The Tulsa 66ers put center Daniel Orton on their training camp roster Wednesday morning and shortly thereafter the Thunder reclaimed the former Bishop McGuinness High School standout.
“I've got more support here than anywhere else, so it feels good to be somewhere where you know you're going to be for sure,” Orton said. “You know it's a business and they're going to make business decisions, so you have to go with it.”
OKC, which previously had waived Orton on Saturday morning, now has a 14-man roster and likely will not fill its one available spot in order to remain under the NBA's tax level.
“I'm happy for him,” Thunder coach Scott Brooks said of Orton, who spent his first two NBA seasons with the Orlando Magic before the Thunder signed him last summer for his league minimum of $854,000. “He worked his butt off all training camp, all summer to get in the condition that he's in. it gives us another big that can play.”
Just hours after Orton was waived, OKC traded away James Harden, Daequan Cook, Lazar Hayward and center Cole Aldrich, which left the Thunder with just two centers in Kendrick Perkins and Hasheem Thabeet.
“We always would like to have good bigs around and he (Orton) is another good big,” Brooks said. “I'm excited that he's back and our players are also. One of the tough things in this league is letting players go as a coach. We're not computers. We can't turn (your emotions) on and off. It's an emotional attachment you have with players, but it's good to see a player two days ago you gave him bad news and a few days later, you gave him good news.”
Throughout training camp, Brooks insisted there was a battle between Eric Maynor and Reggie Jackson for the backup point-guard spot.
After Wednesday's hourlong practice before the team departed for San Antonio, Brooks played coy and said media wouldn't know the winner until he inserted the player in the first quarter of Thursday's 8:30 p.m. season opener against the Spurs at the AT&T Center.
Shortly after leaving the interview area, Brooks returned and announced Maynor was his choice.
The opener against the Spurs is a rematch of last year's Western Conference Finals, which the Thunder won 4-2 after falling behind 2-0.
Since then, many have proclaimed the Thunder vs. Spurs as the new top rivalry in the West.
“I don't get into that, because if you do you put more emphasis on (beating) one team,” Brooks said. “You have to have 29 rivalries. You have to really believe that. If you don't, it sends a mixed message to the players that this game is more important than other games. From a fan's perspective, I'm sure you can say that (it's a rivalry with the Spurs) because they've won so many championships, the (Los Angeles) Lakers have won so many champions and Dallas would be in there. There are so many intriguing matchups, it's hard just to pinpoint one.”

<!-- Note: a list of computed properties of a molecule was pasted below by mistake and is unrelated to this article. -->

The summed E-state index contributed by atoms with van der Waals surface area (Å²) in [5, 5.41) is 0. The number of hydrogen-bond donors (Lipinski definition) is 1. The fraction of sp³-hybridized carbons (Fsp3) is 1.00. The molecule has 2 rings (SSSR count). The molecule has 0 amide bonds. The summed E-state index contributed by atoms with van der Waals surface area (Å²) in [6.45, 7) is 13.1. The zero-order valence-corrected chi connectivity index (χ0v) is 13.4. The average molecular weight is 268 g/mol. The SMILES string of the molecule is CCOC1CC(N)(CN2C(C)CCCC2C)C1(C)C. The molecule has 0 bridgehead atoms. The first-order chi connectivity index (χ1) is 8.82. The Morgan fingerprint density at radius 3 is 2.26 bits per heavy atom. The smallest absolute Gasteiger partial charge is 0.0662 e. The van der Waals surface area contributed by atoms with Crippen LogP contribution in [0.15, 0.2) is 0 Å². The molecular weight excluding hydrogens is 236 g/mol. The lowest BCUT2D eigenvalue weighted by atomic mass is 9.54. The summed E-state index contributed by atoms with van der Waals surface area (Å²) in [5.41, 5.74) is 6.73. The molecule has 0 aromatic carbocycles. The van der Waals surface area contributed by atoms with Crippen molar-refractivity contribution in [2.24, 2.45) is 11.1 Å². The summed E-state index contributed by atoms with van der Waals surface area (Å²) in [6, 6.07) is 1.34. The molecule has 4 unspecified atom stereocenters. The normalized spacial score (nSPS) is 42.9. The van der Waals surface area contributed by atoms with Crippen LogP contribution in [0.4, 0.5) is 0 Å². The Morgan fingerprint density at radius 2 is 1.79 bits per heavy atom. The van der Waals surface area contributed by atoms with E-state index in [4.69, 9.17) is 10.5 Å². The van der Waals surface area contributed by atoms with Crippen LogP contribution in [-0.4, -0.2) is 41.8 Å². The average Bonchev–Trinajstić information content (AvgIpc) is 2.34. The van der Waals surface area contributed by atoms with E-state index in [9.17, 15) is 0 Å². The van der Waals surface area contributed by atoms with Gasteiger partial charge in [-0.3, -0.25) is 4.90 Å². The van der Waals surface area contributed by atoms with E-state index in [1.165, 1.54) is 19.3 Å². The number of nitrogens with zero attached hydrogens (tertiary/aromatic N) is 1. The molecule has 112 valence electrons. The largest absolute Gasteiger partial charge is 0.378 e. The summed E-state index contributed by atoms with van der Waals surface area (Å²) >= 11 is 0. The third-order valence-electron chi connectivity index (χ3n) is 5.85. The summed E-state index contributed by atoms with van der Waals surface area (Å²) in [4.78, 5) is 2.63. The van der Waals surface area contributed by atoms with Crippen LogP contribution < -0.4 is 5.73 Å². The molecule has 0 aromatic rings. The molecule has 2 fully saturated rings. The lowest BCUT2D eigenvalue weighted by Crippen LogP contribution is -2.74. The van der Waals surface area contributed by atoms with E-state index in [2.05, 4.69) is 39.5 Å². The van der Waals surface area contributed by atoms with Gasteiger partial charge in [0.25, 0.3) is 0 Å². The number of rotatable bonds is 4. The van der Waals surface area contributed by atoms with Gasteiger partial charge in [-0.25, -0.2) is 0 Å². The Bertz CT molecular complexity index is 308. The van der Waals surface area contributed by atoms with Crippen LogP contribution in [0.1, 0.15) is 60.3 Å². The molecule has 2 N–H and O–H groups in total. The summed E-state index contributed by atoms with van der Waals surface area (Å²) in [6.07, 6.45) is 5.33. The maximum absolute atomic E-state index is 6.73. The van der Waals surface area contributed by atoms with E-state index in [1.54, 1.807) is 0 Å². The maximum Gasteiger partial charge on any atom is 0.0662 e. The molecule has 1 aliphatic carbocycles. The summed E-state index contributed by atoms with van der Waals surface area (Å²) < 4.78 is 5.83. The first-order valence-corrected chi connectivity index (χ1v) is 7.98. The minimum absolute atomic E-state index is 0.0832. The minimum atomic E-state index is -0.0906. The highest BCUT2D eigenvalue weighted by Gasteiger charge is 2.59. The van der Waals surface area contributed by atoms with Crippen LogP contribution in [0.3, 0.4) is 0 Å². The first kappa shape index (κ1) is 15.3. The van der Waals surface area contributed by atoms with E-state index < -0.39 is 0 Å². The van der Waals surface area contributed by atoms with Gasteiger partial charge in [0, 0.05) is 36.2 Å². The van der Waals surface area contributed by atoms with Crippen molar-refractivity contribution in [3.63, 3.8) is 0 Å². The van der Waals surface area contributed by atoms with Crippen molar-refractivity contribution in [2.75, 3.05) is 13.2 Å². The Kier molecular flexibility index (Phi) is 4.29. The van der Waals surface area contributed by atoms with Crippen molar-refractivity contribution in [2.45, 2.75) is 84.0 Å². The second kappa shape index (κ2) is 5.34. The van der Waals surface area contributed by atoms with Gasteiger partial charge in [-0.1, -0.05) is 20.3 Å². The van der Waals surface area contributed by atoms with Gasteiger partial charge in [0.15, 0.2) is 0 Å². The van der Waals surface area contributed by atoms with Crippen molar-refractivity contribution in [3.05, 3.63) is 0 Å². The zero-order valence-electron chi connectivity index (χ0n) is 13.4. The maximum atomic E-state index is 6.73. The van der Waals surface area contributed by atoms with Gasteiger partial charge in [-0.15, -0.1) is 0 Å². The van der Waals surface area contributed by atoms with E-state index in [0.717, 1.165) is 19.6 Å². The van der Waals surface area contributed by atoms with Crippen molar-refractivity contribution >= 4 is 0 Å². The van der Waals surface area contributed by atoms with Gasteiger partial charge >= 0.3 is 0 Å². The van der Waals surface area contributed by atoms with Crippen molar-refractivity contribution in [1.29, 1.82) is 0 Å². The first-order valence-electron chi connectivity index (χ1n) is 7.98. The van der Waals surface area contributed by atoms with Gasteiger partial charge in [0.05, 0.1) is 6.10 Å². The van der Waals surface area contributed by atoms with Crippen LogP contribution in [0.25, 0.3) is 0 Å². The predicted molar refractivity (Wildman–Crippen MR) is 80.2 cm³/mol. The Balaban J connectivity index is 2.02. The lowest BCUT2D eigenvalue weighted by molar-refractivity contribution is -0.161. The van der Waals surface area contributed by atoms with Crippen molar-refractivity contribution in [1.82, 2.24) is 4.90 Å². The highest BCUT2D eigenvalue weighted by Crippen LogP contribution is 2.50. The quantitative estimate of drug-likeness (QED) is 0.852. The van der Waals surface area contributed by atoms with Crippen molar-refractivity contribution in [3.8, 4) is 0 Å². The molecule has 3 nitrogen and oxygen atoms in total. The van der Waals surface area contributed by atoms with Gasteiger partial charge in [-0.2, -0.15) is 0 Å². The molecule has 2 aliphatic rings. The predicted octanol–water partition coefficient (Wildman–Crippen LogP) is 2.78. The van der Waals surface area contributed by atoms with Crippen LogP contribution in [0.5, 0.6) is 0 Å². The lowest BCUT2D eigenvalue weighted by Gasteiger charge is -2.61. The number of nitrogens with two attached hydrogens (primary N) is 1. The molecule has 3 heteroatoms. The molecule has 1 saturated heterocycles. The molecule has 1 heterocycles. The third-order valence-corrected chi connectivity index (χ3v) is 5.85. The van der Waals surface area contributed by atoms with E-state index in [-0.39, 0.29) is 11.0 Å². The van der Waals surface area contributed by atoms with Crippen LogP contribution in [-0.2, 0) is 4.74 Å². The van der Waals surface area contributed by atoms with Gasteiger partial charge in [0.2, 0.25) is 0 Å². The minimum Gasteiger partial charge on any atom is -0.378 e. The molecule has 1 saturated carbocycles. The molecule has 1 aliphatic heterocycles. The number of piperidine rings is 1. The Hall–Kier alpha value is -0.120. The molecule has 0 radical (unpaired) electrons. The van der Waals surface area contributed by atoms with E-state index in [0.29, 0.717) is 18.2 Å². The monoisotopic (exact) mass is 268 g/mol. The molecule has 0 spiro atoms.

66ERS NAME COACH
The 66ers named Darko Rajakovic (Rahj-a-KOE-vich) as their head coach. A Serbian native, the 33-year-old Rajakovic becomes the first head coach in D-League history born outside of North America.
“We value his diverse basketball background and embrace the European influence that he will have on our development program in Tulsa,” Thunder general manager Sam Presti said.
Rajakovic spent the past three years as coach of the Espacio Torrelodones in the Spanish EBA League. He began his coaching career at 16 years old with BC Borac Cacak (Serbia) as the youngest coach in the team's history. At age 19, he joined Red Star Belgrade (Serbia) to coach the Under-20 and Under-18 teams.
Rajakovic speaks Serbian, Croatian and Bosnian languages as native, but is also fluent in English, Spanish and basic Greek.
Orton when asked if he learned a lesson in adversity after being waived by OKC: “I've learned my adversity lessons more so than anything long ago. That (getting waived) wasn't really a lesson. It was something that happens and you have to deal with it.”
BY JOHN ROHDE